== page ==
A year earlier, Trotsky had spelled out, “In the sphere of ideology centrism leads a parasitic existence” and drew attention to the fact that “a centrist readily proclaims his hostility to reformism; but he does not mention centrism; moreover, he considers the very definition of centrism as ‘unclear,’ ‘arbitrary,’ etc.; in other words centrism does not like to be called by its name.” Further, with respect to how they function in the workers’ movement, he described centrists as “inclined to substitute for a principled policy personal maneuvering and petty organizational diplomacy.” He also confronted the difficulties of precisely characterizing centrism — which he wrote “of necessity always has a ‘conjunctural’ character”:
One must understand first of all the most characteristic traits of modern centrism. That is not easy first, because centrism due to its organic amorphousness yields with difficulty to a positive definition: it is characterized to a much greater extent by what it lacks than by what it embraces, secondly, never has centrism yet played to such an extent as now with all the colors of the rainbow, because never yet have the ranks of the working class been in such ferment as at the present time. Political ferment, by the very essence of the term, means a realignment, a shift between two poles, Marxism and reformism; that is, the passing through the various stages of centrism.3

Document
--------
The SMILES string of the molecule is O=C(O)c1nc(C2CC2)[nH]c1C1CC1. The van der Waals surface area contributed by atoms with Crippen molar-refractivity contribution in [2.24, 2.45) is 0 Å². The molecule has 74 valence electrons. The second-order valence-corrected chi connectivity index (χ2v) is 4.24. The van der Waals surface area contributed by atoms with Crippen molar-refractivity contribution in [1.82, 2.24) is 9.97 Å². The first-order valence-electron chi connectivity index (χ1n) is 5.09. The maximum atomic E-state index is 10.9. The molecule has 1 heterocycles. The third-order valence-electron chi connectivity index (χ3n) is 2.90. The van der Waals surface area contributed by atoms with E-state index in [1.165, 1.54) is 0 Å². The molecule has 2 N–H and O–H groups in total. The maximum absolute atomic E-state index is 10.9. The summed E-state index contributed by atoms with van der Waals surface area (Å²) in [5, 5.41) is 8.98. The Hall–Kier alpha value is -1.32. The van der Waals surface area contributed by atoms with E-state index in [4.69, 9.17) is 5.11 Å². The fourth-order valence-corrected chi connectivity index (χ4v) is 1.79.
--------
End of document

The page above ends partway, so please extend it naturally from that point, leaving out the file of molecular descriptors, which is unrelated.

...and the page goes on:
What does all this have to do with the founding of the NPA? At an international level, the USec had concluded more than a decade earlier that while “there is no lack of reasons for keeping the flame of revolutionary hope burning,” the “main trend” in the workers’ movement was one of “adaptation and compromise in the name of realism” — echoing the words Trotsky had used to describe centrism.4 The USec internationally, however, decided to discard the principles Trotsky had characterized as “a lifeline for a revolutionary swimmer” against centrist tendencies and opted, in essence, to liquidate its national sections in favor of a “broader regroupment with other left organizations” — which it characterized with all sorts of possibilities in terms of the form that might take, but that in country after country really just meant entry into other much larger parties — “ex”-Stalinist parties, social democratic parties, and even a “bureaucratic Maoist conglomerate” in one case — that lacked revolutionary programs.